Nick Morgan was among those injured by a horse ridden by Officer Quigliano. According to Chiroux, Quigliano’s horse injured at least three other civilians, and three veterans. Other protestors were not allowed to tend to Morgan while Quigliano’s horse stomped only inches from where he lay.
Chiroux says that Morgan was then “jostled and handcuffed by the police. They did this knowing he had a potential head injury. One thing we learned in combat is that you don’t jostle someone with a head, neck, or back injury.”

Morgan, who was barely conscious, was denied medical attention until he could “ask for it himself.” Eventually, Morgan became cognizant enough to request medical attention, at which point the officers “begrudgingly took him to the hospital,” according to Chiroux.

Chiroux said that Morgan was handcuffed to a gurney, and taken to Nassau County hospital where he was diagnosed with a fractured lower orbital, “prescribed nothing more for his pain than Motrin,” and was immediately returned to police custody where he sat with other detained protestors for five hours.
While detained, Chiroux said the police officers “harassed and hazed the hell out of us.” According to Chiroux, female detainees were subject to sexual harassment, all detainees were repeatedly called “everything from cowards to idiots,” and a knife was repeatedly flicked in the face of James Gilligan. “Gilligan served in Afghanistan, Iraq, and Guantanamo.”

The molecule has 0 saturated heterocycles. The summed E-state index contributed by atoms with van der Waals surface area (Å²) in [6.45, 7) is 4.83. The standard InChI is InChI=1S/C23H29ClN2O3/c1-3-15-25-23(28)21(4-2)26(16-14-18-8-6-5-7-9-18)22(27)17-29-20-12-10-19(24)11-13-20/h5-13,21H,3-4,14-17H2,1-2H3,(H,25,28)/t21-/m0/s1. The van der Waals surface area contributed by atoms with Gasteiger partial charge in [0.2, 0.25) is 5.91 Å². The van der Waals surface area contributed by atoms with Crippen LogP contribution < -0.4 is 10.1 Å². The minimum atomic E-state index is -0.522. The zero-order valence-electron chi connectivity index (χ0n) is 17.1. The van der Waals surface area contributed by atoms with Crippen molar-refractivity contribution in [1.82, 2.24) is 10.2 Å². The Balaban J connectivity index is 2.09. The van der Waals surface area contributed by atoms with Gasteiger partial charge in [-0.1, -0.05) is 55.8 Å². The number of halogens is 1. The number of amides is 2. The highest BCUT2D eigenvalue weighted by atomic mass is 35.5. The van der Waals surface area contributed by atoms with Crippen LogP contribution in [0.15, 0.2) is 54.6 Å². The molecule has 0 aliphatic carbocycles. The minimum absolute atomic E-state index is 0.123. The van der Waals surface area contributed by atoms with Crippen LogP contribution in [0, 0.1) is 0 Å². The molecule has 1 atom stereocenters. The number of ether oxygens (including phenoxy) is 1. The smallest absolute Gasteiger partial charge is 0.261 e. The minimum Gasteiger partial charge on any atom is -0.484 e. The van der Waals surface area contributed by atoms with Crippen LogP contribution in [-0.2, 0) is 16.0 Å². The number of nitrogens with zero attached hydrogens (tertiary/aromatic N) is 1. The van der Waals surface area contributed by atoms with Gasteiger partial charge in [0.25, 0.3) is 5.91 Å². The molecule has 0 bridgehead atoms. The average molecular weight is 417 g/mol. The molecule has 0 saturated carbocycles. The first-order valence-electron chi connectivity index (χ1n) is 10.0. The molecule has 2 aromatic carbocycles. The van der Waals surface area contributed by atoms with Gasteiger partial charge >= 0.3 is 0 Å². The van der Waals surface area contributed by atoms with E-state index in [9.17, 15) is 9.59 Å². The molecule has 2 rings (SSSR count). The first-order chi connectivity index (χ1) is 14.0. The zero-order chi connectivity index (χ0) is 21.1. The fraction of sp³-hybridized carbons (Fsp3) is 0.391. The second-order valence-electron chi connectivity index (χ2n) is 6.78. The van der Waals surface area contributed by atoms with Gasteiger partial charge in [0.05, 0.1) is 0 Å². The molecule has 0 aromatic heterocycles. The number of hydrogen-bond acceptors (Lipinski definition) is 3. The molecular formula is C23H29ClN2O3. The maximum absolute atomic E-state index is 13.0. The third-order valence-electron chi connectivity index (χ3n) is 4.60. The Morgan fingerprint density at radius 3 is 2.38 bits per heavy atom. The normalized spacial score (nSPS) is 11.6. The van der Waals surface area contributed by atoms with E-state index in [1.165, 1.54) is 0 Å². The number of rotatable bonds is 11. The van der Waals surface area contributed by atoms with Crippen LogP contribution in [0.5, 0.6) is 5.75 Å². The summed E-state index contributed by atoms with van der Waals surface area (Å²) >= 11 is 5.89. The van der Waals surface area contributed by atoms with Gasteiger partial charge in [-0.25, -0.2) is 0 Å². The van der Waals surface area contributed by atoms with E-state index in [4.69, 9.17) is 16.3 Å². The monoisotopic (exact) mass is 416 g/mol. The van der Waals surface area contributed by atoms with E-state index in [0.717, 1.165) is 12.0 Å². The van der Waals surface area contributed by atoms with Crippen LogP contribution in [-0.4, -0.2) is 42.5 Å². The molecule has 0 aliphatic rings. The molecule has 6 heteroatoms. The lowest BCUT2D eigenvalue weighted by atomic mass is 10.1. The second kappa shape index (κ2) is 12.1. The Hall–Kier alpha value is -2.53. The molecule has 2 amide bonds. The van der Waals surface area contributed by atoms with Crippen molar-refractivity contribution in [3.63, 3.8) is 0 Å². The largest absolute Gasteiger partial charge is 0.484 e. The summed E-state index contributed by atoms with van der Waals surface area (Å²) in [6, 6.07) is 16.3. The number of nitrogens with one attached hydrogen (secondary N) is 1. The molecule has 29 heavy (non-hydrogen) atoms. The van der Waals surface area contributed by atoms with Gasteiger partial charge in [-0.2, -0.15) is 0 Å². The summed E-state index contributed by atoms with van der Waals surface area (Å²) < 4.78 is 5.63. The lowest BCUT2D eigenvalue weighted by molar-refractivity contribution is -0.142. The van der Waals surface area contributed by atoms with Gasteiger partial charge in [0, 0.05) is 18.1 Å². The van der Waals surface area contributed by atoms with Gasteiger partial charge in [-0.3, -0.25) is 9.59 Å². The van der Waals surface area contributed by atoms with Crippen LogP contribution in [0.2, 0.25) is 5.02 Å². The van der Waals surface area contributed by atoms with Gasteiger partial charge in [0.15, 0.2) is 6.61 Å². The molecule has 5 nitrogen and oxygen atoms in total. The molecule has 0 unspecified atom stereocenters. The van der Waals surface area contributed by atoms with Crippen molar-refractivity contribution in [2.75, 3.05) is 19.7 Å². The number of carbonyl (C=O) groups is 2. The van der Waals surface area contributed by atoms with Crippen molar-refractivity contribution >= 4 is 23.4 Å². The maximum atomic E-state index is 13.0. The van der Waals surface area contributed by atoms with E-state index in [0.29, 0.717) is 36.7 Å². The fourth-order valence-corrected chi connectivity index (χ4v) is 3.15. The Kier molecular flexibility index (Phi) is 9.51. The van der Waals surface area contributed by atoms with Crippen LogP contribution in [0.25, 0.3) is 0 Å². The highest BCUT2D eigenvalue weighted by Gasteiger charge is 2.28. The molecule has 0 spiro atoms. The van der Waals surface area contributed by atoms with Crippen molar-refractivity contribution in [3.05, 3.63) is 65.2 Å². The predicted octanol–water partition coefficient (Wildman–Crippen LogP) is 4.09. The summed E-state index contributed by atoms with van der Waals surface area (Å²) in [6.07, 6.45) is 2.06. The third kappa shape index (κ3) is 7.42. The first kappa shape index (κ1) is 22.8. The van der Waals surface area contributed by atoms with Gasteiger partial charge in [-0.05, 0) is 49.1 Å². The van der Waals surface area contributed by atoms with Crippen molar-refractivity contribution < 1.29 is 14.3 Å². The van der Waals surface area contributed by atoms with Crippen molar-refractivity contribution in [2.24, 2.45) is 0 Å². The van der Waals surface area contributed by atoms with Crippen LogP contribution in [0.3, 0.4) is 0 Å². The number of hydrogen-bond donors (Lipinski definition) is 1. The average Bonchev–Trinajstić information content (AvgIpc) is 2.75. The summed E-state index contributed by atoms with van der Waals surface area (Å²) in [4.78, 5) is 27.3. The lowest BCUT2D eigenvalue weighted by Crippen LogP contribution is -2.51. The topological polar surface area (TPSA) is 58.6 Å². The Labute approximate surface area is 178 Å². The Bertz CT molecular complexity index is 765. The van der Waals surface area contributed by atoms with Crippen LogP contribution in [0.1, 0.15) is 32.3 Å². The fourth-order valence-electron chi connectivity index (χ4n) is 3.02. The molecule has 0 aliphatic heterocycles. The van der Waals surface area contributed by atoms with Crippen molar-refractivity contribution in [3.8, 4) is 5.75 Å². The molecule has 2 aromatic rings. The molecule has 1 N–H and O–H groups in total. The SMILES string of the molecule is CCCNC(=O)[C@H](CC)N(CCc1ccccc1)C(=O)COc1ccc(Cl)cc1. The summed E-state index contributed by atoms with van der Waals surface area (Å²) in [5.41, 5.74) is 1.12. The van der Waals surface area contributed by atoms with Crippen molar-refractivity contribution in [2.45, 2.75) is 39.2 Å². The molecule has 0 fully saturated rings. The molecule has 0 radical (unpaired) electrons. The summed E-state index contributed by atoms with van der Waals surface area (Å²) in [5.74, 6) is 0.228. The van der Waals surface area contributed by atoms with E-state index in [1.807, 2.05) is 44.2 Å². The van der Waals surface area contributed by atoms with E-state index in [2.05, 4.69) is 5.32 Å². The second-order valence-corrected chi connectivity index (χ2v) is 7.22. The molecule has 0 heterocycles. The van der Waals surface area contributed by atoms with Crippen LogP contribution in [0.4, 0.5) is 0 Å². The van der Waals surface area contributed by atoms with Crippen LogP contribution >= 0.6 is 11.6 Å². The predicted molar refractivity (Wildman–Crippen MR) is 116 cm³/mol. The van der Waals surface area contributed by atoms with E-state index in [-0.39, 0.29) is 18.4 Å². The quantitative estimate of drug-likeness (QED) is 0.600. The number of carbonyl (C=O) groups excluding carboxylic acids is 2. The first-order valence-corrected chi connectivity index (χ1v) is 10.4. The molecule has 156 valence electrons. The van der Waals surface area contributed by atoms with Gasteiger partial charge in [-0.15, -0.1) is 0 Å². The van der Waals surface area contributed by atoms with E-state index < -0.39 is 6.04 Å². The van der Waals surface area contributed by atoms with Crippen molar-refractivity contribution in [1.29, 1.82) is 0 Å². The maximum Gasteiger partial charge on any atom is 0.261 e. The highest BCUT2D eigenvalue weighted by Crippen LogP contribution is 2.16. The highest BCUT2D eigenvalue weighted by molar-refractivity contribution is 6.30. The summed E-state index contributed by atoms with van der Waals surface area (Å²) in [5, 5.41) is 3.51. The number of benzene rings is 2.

Chiroux did acknowledge that IVAW’s relationship with police departments elsewhere in the country (he cited the Police in Denver, and in St. Paul) has been “great.” But the conduct of the police in Long Island has “shocked us.” Chiroux said, “It shocks me to wonder: if they treat uniformed veterans this way, how must they be treating those in their community?” He went on to say the he felt deeply unsettled by the idea of a police force “who do not feel basic human rights apply to their duties.”

The case will be taken to court on November 10th, 2008, in Hampstead, New York. “November 10th is the first step,” says Chiroux. “We are going to push back against Americans suppressing Americans.”